- The San Carlos Ranger District includes the eastern half of the Sangre de Cristo Wilderness. The wilderness area extends 70 miles along the Sangre de Cristo Mountain range. It includes most of the range north from Blanca Peak to Salida. The region encompasses 226,455 acres and four fourteeners. The Crestone Group including Crestone Peak (14,294 feet), Crestone Needle (14,197 feet), Kit Carson Peak (14,165 feet) and Humboldt Peak (14,064 feet) lie within the wilderness.
Commanche Lake - 4.71
Recreation - The Wilderness Area has plenty of opportunities for climbers, hikers, backpackers, hunters and those who enjoy beautiful, rugged wilderness. There are over 400 miles of hiking trails, 60 alpine lakes, 30 peaks over 13,000 feet, forests, tundra, wildlife, fishing, hunting and waterfalls.
Climate - Mountainous terrain influences the climate visitors find in the Sangre de Cristo Wilderness. Elevations range from 8,000 feet to over 14,000 feet at the top of several mountain peaks. In general, the climate at low elevations is cool and arid while the high country is cold and humid. Average precipitation varies as does snowfall.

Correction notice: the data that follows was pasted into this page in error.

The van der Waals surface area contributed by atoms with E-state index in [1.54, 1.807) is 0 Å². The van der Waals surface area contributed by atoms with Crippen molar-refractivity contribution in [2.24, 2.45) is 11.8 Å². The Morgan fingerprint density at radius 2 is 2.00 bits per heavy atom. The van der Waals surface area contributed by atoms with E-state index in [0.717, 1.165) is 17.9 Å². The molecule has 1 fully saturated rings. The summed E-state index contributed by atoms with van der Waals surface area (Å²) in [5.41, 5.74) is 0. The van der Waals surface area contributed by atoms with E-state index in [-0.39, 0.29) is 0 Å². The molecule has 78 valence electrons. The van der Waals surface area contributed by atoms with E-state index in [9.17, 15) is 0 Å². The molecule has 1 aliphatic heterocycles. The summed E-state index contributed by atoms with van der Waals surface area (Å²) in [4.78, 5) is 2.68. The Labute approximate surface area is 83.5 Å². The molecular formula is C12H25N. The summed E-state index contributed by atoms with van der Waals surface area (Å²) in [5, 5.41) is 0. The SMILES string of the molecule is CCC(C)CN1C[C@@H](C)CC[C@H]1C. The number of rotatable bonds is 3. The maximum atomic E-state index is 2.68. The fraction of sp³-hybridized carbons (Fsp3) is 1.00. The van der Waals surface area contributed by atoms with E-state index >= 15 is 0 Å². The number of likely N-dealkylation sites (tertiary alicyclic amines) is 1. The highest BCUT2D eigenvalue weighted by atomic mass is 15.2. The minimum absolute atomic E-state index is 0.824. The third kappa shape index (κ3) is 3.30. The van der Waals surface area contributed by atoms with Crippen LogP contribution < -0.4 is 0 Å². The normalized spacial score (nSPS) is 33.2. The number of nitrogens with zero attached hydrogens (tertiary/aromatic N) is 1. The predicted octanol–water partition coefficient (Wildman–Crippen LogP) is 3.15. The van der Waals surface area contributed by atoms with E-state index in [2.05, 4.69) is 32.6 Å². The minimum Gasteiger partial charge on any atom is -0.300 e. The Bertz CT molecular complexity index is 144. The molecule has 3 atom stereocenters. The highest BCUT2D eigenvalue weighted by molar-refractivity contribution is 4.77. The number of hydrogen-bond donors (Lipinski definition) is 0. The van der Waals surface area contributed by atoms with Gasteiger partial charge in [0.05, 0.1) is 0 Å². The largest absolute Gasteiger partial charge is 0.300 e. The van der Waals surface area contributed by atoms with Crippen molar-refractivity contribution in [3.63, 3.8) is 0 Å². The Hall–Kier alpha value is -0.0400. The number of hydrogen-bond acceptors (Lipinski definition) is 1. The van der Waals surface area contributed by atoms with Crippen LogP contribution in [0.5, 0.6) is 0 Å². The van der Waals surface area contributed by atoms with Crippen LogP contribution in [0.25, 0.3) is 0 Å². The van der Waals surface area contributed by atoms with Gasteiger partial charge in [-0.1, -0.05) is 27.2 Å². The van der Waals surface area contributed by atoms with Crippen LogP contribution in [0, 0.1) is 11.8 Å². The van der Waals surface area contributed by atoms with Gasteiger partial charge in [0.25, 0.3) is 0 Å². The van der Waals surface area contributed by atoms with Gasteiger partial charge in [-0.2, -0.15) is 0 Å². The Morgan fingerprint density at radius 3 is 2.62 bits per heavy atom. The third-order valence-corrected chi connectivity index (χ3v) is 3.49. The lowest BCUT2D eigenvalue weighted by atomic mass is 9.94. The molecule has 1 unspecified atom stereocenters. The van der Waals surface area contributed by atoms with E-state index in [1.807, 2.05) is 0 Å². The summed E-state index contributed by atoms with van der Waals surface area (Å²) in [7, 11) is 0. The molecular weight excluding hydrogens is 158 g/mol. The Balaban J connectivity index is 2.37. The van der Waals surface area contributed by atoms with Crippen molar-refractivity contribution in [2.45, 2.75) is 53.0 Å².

Summer is short and frost may occur anytime in high elevations. Annual temperature extremes range from 90 degrees in summer to 30 degrees below zero in winter. Rapid weather changes, with temperature changes of 40 degrees in periods as short as four to six hours, occur frequently.
The San Carlos District of the Sangre de Cristo Wilderness Area is located 145 miles southwest of Denver and 40 miles southwest of Cañon City. The San Carlos Ranger District is largely made up of land on the eastern side of the Sangre de Cristo Mountains, the majority of which is labeled Wilderness. Highway 69 gives eastern access while U.S. Highway 285 provides western access.